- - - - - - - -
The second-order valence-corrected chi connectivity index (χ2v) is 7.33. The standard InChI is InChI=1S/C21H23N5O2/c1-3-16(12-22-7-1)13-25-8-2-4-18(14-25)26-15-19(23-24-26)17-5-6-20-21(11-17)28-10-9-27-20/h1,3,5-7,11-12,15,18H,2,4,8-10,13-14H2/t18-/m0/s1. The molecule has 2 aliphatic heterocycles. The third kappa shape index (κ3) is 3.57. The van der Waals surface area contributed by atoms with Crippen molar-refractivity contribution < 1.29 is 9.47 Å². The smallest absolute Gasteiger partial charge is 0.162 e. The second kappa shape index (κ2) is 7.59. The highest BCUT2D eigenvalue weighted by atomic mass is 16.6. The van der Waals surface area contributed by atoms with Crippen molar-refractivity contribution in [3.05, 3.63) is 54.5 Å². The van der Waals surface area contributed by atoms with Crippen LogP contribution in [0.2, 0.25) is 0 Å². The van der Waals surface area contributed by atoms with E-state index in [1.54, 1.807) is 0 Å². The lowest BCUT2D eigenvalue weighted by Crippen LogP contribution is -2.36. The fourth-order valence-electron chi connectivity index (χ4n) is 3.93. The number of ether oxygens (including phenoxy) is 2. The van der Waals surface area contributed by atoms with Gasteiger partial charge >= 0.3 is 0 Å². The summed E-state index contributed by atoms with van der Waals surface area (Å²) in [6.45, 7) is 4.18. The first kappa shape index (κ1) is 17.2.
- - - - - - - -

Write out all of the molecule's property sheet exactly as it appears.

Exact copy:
The second-order valence-corrected chi connectivity index (χ2v) is 7.33. The standard InChI is InChI=1S/C21H23N5O2/c1-3-16(12-22-7-1)13-25-8-2-4-18(14-25)26-15-19(23-24-26)17-5-6-20-21(11-17)28-10-9-27-20/h1,3,5-7,11-12,15,18H,2,4,8-10,13-14H2/t18-/m0/s1. The molecule has 2 aliphatic heterocycles. The third kappa shape index (κ3) is 3.57. The van der Waals surface area contributed by atoms with Crippen molar-refractivity contribution < 1.29 is 9.47 Å². The smallest absolute Gasteiger partial charge is 0.162 e. The second kappa shape index (κ2) is 7.59. The highest BCUT2D eigenvalue weighted by atomic mass is 16.6. The van der Waals surface area contributed by atoms with Crippen molar-refractivity contribution in [3.05, 3.63) is 54.5 Å². The van der Waals surface area contributed by atoms with Crippen LogP contribution in [0.2, 0.25) is 0 Å². The van der Waals surface area contributed by atoms with E-state index in [1.54, 1.807) is 0 Å². The lowest BCUT2D eigenvalue weighted by Crippen LogP contribution is -2.36. The fourth-order valence-electron chi connectivity index (χ4n) is 3.93. The number of ether oxygens (including phenoxy) is 2. The van der Waals surface area contributed by atoms with Gasteiger partial charge >= 0.3 is 0 Å². The summed E-state index contributed by atoms with van der Waals surface area (Å²) in [6.45, 7) is 4.18. The first kappa shape index (κ1) is 17.2.